2019

Shingo Prize Awarded to Six U.S. and Mexican Firms

The National Association of Manufacturers (NAM) announced the six winners of the 1999 Shingo Prize for Excellence in Manufacturing.

Considered one of the "triple crown" of industrial awards along with the Malcolm Baldrige National Quality Award and the Deming Prize, the Shingo Prize is awarded to companies in North America that demonstrate outstanding achievement in manufacturing processes, with emphasis on lean, just-in-time production.

The prize is co-sponsored by NAM and administered by the College of Business at Utah State University. It is named for the late Shigeo Shingo, creator of the original Toyota production system. This year is the 10th anniversary of the Shingo Prize.

The winners are:

* Delphi Automotive Systems' RIMIR Operations plant in Matamoras, Mexico, makes driver and passenger-side airbags. It has achieved 100% on-time delivery for service parts and airbags while increasing productivity by 12%. In addition, Dephi RIMIR has accumulated nearly two million man hours without a recordable accident and more than seven million work hours without a lost workday incident.

* Federal Mogul Lighting Products in Hampton, VA, develops, designs and manufactures exterior lighting and was honored this year for its use of lean manufacturing techniques, total quality management problem-solving, and rapid-improvement teams and cellular manufacturing. The facility reduced order-to-shipment times by 83%, reduced defects to 25 parts per million and improved first-pass yield to 97%. It was named one of Industry Week magazine's 10 best plants in 1997.

* Grupo Cydsa Sales del Istmo, SA de CV (SISA) in Coatzacoalcos, Mexico, manufactures and distributes salt products for several applications, including food, chemical and animal industries. SISA's success as the premium Mexican salt producer is based on its customer focus, market research and operational excellence. By implementing the principles of continuous improvement, the plant has maintained its market dominance while at the same time reducing operating costs and improving quality and customer service. SISA is the fourth Grupo Cydsa plant to receive the Shingo Prize.

* Spicer Cardanes, S.A. de C.V. in Querétaro, Mexico, produces and commercializes light and heavy-duty driveshafts in the domestic market in Mexico for Chrysler, General Motors, Ford, Kenworth and Nissan, among others. Since 1995, the plant has increased productivity by 78%, raised return-on-investment by 400% and improved its operating margin by more than 230%.

* O.C. Tanner in Salt Lake City makes corporate employee service awards. Serving some 10,000 corporate customers in the United States, O.C. Tanner produces more than four million unique awards and ships 10,000 awards per day. The plant has increased on-time delivery by 44% since 1993 and increased first-pass yield by 17% and reduced scrap by 69% in the last two years.

* The Wiremold Company in West Hartford, CT, pioneered the development of fully integrated wire and cable management systems. Since the institution of its new production system in 1990, productivity has more than doubled, and quality audits showing no defects were at 99.4% in 1998. The system is so successful that top manufacturing companies throughout the United States and the world have visited the plant to observe the Wiremold system in action.

The six winners were honored at the annual Shingo Prize Conference on June 10.


Gerber Discusses Enterprise Quality Improvement at AQC

During this year's Annual Quality Congress in Anaheim, CA, Leo Wright, senior manager of quality systems at Gerber Products Co., the Michigan baby care products manufacturer, led a discussion on enterprise quality improvement (QI).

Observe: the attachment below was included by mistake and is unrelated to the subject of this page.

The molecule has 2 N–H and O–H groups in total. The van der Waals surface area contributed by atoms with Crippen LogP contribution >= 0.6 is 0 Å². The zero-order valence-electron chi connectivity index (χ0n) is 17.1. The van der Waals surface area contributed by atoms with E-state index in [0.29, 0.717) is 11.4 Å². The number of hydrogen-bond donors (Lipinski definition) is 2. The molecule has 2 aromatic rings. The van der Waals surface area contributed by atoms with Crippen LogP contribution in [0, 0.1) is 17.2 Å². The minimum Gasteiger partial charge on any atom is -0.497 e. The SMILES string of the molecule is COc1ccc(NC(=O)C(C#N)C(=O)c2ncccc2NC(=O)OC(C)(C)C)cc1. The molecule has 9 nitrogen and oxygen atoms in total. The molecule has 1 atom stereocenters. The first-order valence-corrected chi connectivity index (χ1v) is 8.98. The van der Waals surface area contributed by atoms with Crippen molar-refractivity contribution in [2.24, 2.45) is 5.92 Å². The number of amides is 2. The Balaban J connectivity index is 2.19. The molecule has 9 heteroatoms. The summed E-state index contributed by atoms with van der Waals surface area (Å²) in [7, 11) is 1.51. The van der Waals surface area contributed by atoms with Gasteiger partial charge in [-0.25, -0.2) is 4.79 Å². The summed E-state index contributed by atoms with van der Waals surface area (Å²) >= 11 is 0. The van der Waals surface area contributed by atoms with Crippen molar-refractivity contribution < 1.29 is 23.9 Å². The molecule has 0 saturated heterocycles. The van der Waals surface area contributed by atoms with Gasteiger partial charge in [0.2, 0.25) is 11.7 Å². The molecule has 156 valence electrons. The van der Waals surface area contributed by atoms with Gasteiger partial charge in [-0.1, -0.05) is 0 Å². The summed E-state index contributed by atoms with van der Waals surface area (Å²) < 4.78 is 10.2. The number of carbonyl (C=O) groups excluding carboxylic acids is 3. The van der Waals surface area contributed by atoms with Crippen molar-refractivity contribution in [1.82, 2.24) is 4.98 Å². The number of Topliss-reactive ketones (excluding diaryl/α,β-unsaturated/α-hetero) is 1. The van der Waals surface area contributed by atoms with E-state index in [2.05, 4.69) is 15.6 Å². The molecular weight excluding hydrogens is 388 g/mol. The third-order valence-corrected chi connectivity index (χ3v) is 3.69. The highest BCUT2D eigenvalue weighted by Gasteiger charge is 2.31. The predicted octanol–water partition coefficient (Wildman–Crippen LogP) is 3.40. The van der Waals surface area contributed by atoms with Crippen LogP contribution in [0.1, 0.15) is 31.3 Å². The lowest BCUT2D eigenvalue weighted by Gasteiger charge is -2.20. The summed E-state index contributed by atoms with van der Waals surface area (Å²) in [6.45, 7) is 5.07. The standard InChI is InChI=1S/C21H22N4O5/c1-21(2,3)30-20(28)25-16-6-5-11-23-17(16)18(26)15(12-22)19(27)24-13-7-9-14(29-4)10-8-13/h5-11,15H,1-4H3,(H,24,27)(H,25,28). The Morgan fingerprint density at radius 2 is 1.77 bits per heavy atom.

With the assistance of the Quality Center at the SAS Institute, a provider of integrated data warehousing and decision support, Gerber developed a new system for plant floor statistical process control (SPC) and a strategy to provide management with statistical analyses and reporting capabilities.

"Gerber's quality control data warehouse provides 100% electronic data capture vs. the previous level of 40%," said Wright. "To date we can attribute savings well in excess of $458,000 due to improved accuracy, precision and control of product overfill."

Donna Fulenwider, business manager of the SAS Quality Center, said SAS provided expertise and technology in the areas of statistical quality improvement, data warehousing and data mining, to assist Gerber Products in achieving enterprise quality improvement.

"The center promotes an enterprisewide approach for improving the quality of products, processes and services," she explained. The enterprise approach starts with design of experiments and SPC, then moves on to the integration of data from various sources into an enterprise quality improvement data warehouse.

Once the data warehouse is in place, production and quality data can be modeled and analyzed with manufacturing information from other systems such as manufacturing execution systems or enterprise resource planning systems. Data mining methodology can be used to examine the data and discover patterns and associations that predict characteristics related to quality at each stage of the process.


Fastener Quality Act Amendments Passed by Congress

A series of amendments to the Fastener Quality Act of 1990 were enacted by Congress and signed into law in June.

A Commerce Department study requested by Congress led to the conclusion that the number and magnitude of problems with fasteners are a fraction of what they were when the law was first passed. Among the reasons identified for this quality improvement were advances in manufacturing technology and better procurement procedures.

The National Institute of Standards and Technology (NIST) says the law now clearly establishes protections against the sale of mismarked, misrepresented and counterfeit fasteners, including screws, nuts, bolts and other devices used in critical products and systems such as automobiles, aircraft and tanks, while eliminating unnecessary requirements.

According to NIST, the new law, as amended, reflects many of the report's recommendations, including limiting coverage to only high-strength fasteners, encouraging use of recognized industry quality assurance systems and streamlining paperwork reporting by allowing companies to transmit and store reports electronically.